China’s Chang’e-4 spacecraft made the first ever soft-landing on the far side of the moon on Wednesday Jan 2nd, 2019. The far side of the moon never faces the Earth so radio signals are blocked by bulk of the moon. How do the Chinese communicate with their spacecraft and lander? They use a relay satellite that is parked in space on the opposite side of the Moon from Earth.
The relay satellite “Queqiao” was launched in May 2018, months before Chang’e-4 launch in December. It now sits in what is known as the L2 Lagrange point of the Earth-Moon system. In the 1700s, the mathematicians Euler and Lagrange discover 5 points where the combined gravitational forces of two larger bodies (in this case the Earth and the Moon) create a small area of gravitational stability. A smaller body (such as a relay satellite) at one of these points can maintain a stable or nearly stable position relative to the large bodies. There are five Lagrangian points but the L2 Lagrangian point is located directly opposite the Earth from the Moon.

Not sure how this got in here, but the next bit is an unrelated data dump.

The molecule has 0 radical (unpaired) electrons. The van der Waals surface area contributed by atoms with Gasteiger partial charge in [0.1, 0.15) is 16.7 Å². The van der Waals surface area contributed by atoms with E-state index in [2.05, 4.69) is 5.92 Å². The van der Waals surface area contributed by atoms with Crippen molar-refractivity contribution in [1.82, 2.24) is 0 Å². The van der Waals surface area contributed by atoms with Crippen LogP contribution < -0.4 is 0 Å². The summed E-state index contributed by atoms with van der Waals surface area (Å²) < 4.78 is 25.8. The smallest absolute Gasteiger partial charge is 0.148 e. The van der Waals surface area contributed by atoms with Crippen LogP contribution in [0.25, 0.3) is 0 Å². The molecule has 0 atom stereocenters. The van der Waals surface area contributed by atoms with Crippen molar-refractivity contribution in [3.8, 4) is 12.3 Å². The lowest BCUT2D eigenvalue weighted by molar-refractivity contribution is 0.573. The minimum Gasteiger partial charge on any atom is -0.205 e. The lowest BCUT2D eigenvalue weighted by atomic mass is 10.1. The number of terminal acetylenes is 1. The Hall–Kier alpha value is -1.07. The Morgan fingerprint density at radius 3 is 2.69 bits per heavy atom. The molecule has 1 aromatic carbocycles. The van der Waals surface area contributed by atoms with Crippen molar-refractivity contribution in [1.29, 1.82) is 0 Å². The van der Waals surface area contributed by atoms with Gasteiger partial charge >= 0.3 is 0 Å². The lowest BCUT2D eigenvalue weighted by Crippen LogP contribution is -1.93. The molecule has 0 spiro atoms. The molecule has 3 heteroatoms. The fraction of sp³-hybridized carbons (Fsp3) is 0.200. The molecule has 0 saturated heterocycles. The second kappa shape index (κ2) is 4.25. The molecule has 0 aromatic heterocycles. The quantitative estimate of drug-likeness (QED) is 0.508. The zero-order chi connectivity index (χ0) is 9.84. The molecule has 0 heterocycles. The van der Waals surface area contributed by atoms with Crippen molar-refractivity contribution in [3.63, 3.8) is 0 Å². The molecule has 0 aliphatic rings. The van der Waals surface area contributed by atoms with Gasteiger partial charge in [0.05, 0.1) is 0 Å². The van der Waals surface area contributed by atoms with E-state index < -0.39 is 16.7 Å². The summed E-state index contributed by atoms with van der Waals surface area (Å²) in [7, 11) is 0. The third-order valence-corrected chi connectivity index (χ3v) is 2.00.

Parking the relay satellite Queqiao at the L2 point means that it always stays at the same relative position, lined up with the Earth and Moon, as the Moon orbits the Earth and as the Earth-Moon system orbits the Sun. Queqiao is the first communications satellite to utilize this L2 point.
A normal mission to lunar orbit usually takes four or five days, but Queqiao took longer to reach its special orbit at the L2 point.
Along the way, Queqiao deployed two micro-satellites called Longjiang-1 and 2 that were to enter lunar orbit. Unfortunately, only Longjiang-2 was successful in the braking maneuver required to reach lunar orbit.
NASA’s New Horizons spacecraft will welcome the New Year with a flypast of the most distant solar system object ever visited. New Horizons made headlines when it flew past Pluto and Charon in 2015 and is now headed for a rendezvous with the Kupier Belt object “Ultima Thule”.
Here are 19 facts about this encounter to start the year 2019.